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Shanahan’s defense secretary nomination collapses, leaving another void in Trump’s Cabinet

Acting Defense Secretary Patrick Shanahan is leaving his post, President Donald Trump said in a tweet Tuesday. | M. Scott Mahaskey/POLITICO

Defense

Updated

President Donald Trump pulled the plug Tuesday on acting Defense Secretary Pat Shanahan’s long-stalled nomination to lead his Pentagon — culminating a drawn-out time in limbo that had attracted attention to questions about Shanahan’s fitness for the job, ties to his former employer Boeing and a nearly decade-old allegation of domestic violence.

Shanahan will not move forward with the confirmation process so that he can “devote more time to his family,” Trump announced via Twitter, more than a month after announcing that Shanahan had been his choice for the job. Trump also tweeted that Mark Esper, the secretary of the Army, will become acting defense secretary.

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The end of Shanahan’s nomination ends a protracted and unprecedentedly long audition for the top job at the Pentagon, during which the White House offered no explanation for Trump’s failure to send the nomination papers to the Senate. In the interim, critics questioned the former Boeing executive’s lack of military experience, his extensive ties to industry, and complaints by his underlings that he tolerated White House intervention in the chain of command.

More recently, some news outlets started raising questions about unsubstantiated allegations of domestic assault that his then-wife, Kimberley, had made in August 2010 at their home in Seattle. Shanahan was never charged in that incident. Instead, Seattle police arrested his wife on accusations of striking him in the face and leaving him with a black eye and bloody nose, according to police and court records obtained by POLITICO.

Pat Shanahan became the acting secretary on Jan. 1 after Defense Secretary Jim Mattis resigned over Trump’s decision to pull all U.S. troops out of Syria.

In April, the Pentagon’s inspector general cleared Shanahan of allegations that he had favored Boeing in meetings at the Pentagon while bashing competitors such as Lockheed Martin. In January, POLITICO reported that he had referred to the F-35 program as “f—ed up” and held up Boeing as an example of a contractor that has its act together.

Shanahan also struggled in public, both on Capitol Hill and during overseas engagements. Aides have said Shanahan had a steep learning curve from his time as deputy secretary. And during a security conference in Munich in February, Shanahan came under fire from senators over Trump’s Syria policy.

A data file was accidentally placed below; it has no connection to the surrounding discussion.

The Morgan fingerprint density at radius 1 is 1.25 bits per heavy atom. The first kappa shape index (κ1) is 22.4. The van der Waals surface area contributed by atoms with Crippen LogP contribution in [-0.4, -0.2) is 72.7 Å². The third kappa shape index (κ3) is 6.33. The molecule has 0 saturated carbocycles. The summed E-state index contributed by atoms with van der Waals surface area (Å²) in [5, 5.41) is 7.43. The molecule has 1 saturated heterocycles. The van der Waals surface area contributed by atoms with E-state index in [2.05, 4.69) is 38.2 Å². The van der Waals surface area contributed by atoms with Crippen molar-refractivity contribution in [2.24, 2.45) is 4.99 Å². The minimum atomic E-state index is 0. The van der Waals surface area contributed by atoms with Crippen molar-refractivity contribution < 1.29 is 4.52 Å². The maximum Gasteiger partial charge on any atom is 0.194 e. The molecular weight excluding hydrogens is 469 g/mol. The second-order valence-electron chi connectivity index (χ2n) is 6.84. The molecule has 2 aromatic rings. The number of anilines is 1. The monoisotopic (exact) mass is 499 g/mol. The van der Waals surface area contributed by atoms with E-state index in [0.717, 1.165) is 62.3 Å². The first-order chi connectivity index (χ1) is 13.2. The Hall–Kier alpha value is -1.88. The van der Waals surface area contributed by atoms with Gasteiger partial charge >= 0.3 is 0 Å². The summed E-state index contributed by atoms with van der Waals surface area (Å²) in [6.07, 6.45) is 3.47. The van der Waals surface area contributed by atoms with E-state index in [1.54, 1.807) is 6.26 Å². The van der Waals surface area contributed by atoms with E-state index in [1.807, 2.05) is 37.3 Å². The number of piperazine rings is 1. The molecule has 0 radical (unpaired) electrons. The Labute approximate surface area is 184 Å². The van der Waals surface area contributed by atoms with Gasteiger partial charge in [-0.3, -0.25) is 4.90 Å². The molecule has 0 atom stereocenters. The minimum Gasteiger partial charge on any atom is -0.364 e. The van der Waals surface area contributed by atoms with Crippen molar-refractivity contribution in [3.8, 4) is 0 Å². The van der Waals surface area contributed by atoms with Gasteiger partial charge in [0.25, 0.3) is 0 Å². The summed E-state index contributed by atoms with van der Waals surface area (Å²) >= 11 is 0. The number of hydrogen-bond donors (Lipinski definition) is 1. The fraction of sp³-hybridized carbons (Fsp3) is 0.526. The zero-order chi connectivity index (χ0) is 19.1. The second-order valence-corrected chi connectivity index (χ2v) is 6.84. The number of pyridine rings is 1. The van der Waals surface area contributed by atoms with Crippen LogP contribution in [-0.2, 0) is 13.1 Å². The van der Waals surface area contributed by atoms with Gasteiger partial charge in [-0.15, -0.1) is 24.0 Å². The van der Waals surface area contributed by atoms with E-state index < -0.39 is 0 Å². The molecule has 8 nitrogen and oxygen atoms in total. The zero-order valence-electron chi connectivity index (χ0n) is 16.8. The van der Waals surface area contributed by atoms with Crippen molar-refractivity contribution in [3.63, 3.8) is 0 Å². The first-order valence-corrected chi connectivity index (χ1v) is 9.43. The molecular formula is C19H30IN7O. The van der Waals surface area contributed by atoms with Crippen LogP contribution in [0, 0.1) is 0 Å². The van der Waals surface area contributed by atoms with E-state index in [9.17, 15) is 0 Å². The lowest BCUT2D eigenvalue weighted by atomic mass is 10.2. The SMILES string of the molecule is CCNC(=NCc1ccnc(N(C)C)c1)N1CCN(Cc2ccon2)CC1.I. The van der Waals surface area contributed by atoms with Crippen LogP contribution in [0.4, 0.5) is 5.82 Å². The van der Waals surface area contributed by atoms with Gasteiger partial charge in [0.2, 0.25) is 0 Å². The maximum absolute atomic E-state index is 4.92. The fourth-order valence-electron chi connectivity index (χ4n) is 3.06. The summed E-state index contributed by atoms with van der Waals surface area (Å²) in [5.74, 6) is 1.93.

On Friday, POLITICO quoted multiple current and former Defense Department officials who accused Shanahan of allowing national security adviser John Bolton to have outsized influence in the Pentagon. The sources, who asked not to be named, said Shanahan allows Bolton to call underlings within the department and said the acting secretary is overly deferential to the National Security Council staff because he wanted the job as secretary.

In a POLITICO interview, Shahanan talked up his relationship with the president, saying he’s able to work with Trump because both are business executives who focus on results.

“You have to know how to hit a curveball,” he said.

Trump announced his intention to nominate Shanahan on May 9, but as weeks dragged into months without an official nomination, questions arose as to whether Trump had soured on his pick. NBC News reported that during Trump’s recent trip to Europe for D-Day festivities, the president asked several people whether Shanahan was up to the job.

Sen. Tim Kaine (D-Va.), a member of the Armed Services Committee that would have vetted the nomination, said Trump’s reported doubts raised uncertainty on the Hill about Shanahan’s fate.

“Certainly after the Normandy visit, we had a lot of question marks in our own head about … what is Shanahan’s status,” Kaine told POLITICO on Tuesday. “If the president’s talking to people during the Normandy trip about him, why’s that all about?”

Then this week, Yahoo News and USA Today published stories connecting the lack of nomination to reports that the FBI’s background check involved allegations during his 2010 divorce that he had assaulted his wife, who is now known as Kimberley Jordinson.

The incident was just part of a history of ugly incidents involving the couple, including a 2011 episode in which their 17-year-old son was arrested on charges of bludgeoning Jordinson with a baseball bat, fracturing her skull and elbow.

Jordinson was also arrested herself in Florida on unrelated charges of burglarizing a storage unit and smashing a former romantic partner’s Mercedes with a sledgehammer, according to documents obtained through public records requests.

Connor O’Brien contributed to this report.

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